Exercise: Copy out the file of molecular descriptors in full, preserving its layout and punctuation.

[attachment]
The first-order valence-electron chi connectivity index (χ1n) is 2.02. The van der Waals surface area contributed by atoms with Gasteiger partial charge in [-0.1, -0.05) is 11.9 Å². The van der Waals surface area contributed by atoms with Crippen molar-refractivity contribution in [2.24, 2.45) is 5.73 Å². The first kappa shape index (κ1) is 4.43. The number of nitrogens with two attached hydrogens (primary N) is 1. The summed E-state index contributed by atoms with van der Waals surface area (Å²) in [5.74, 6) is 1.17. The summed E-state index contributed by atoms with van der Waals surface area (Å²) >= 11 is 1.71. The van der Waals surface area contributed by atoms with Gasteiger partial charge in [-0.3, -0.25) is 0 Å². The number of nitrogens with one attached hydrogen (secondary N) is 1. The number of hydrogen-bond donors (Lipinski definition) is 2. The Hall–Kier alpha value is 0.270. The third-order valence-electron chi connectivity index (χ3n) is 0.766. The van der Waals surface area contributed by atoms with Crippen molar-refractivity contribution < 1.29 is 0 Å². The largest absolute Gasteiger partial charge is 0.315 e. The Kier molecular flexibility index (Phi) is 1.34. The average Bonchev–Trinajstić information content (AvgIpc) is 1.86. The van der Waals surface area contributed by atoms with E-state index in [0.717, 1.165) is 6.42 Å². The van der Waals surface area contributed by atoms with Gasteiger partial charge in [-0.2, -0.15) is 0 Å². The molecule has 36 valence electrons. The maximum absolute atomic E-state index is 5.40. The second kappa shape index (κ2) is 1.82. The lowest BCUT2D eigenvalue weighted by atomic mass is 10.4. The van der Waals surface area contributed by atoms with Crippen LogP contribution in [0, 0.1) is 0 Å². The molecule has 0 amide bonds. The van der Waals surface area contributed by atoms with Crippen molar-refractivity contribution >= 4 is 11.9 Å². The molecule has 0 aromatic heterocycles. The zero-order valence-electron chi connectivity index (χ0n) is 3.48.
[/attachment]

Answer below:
The first-order valence-electron chi connectivity index (χ1n) is 2.02. The van der Waals surface area contributed by atoms with Gasteiger partial charge in [-0.1, -0.05) is 11.9 Å². The van der Waals surface area contributed by atoms with Crippen molar-refractivity contribution in [2.24, 2.45) is 5.73 Å². The first kappa shape index (κ1) is 4.43. The number of nitrogens with two attached hydrogens (primary N) is 1. The summed E-state index contributed by atoms with van der Waals surface area (Å²) in [5.74, 6) is 1.17. The summed E-state index contributed by atoms with van der Waals surface area (Å²) >= 11 is 1.71. The van der Waals surface area contributed by atoms with Gasteiger partial charge in [-0.3, -0.25) is 0 Å². The number of nitrogens with one attached hydrogen (secondary N) is 1. The number of hydrogen-bond donors (Lipinski definition) is 2. The Hall–Kier alpha value is 0.270. The third-order valence-electron chi connectivity index (χ3n) is 0.766. The van der Waals surface area contributed by atoms with Crippen molar-refractivity contribution < 1.29 is 0 Å². The largest absolute Gasteiger partial charge is 0.315 e. The Kier molecular flexibility index (Phi) is 1.34. The average Bonchev–Trinajstić information content (AvgIpc) is 1.86. The van der Waals surface area contributed by atoms with E-state index in [0.717, 1.165) is 6.42 Å². The van der Waals surface area contributed by atoms with Gasteiger partial charge in [-0.2, -0.15) is 0 Å². The molecule has 36 valence electrons. The maximum absolute atomic E-state index is 5.40. The second kappa shape index (κ2) is 1.82. The lowest BCUT2D eigenvalue weighted by atomic mass is 10.4. The van der Waals surface area contributed by atoms with Crippen LogP contribution in [0, 0.1) is 0 Å². The molecule has 0 amide bonds. The van der Waals surface area contributed by atoms with Crippen molar-refractivity contribution >= 4 is 11.9 Å². The molecule has 0 aromatic heterocycles. The zero-order valence-electron chi connectivity index (χ0n) is 3.48.